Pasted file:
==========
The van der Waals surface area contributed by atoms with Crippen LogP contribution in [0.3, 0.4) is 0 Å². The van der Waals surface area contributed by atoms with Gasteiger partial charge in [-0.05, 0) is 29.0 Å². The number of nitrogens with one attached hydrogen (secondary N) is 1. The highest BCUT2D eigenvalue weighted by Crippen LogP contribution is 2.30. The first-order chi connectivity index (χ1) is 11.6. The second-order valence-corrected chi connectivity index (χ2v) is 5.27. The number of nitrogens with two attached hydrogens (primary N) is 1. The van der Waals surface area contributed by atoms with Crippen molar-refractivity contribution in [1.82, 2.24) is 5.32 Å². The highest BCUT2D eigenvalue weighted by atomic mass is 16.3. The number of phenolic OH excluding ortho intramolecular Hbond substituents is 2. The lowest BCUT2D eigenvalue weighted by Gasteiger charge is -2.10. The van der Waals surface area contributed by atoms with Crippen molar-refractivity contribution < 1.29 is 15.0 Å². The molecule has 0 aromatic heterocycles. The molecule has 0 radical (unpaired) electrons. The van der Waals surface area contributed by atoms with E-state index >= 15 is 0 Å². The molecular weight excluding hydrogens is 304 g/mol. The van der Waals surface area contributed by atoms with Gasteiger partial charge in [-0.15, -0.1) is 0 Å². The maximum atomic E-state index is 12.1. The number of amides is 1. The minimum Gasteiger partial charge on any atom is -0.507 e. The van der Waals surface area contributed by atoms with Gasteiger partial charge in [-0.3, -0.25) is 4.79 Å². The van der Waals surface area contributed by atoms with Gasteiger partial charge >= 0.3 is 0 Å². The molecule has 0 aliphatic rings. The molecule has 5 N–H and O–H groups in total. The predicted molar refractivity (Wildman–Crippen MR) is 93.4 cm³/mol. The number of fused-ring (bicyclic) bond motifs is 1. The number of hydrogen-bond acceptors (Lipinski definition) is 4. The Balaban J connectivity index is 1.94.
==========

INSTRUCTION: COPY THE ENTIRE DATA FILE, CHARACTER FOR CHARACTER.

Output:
The van der Waals surface area contributed by atoms with Crippen LogP contribution in [0.3, 0.4) is 0 Å². The van der Waals surface area contributed by atoms with Gasteiger partial charge in [-0.05, 0) is 29.0 Å². The number of nitrogens with one attached hydrogen (secondary N) is 1. The highest BCUT2D eigenvalue weighted by Crippen LogP contribution is 2.30. The first-order chi connectivity index (χ1) is 11.6. The second-order valence-corrected chi connectivity index (χ2v) is 5.27. The number of nitrogens with two attached hydrogens (primary N) is 1. The van der Waals surface area contributed by atoms with Crippen molar-refractivity contribution in [1.82, 2.24) is 5.32 Å². The highest BCUT2D eigenvalue weighted by atomic mass is 16.3. The number of phenolic OH excluding ortho intramolecular Hbond substituents is 2. The lowest BCUT2D eigenvalue weighted by Gasteiger charge is -2.10. The van der Waals surface area contributed by atoms with Crippen molar-refractivity contribution < 1.29 is 15.0 Å². The molecule has 0 aromatic heterocycles. The molecule has 0 radical (unpaired) electrons. The van der Waals surface area contributed by atoms with E-state index >= 15 is 0 Å². The molecular weight excluding hydrogens is 304 g/mol. The van der Waals surface area contributed by atoms with Gasteiger partial charge in [-0.15, -0.1) is 0 Å². The maximum atomic E-state index is 12.1. The number of amides is 1. The minimum Gasteiger partial charge on any atom is -0.507 e. The van der Waals surface area contributed by atoms with Gasteiger partial charge in [-0.3, -0.25) is 4.79 Å². The van der Waals surface area contributed by atoms with Gasteiger partial charge >= 0.3 is 0 Å². The molecule has 0 aliphatic rings. The molecule has 5 N–H and O–H groups in total. The predicted molar refractivity (Wildman–Crippen MR) is 93.4 cm³/mol. The number of fused-ring (bicyclic) bond motifs is 1. The number of hydrogen-bond acceptors (Lipinski definition) is 4. The Balaban J connectivity index is 1.94.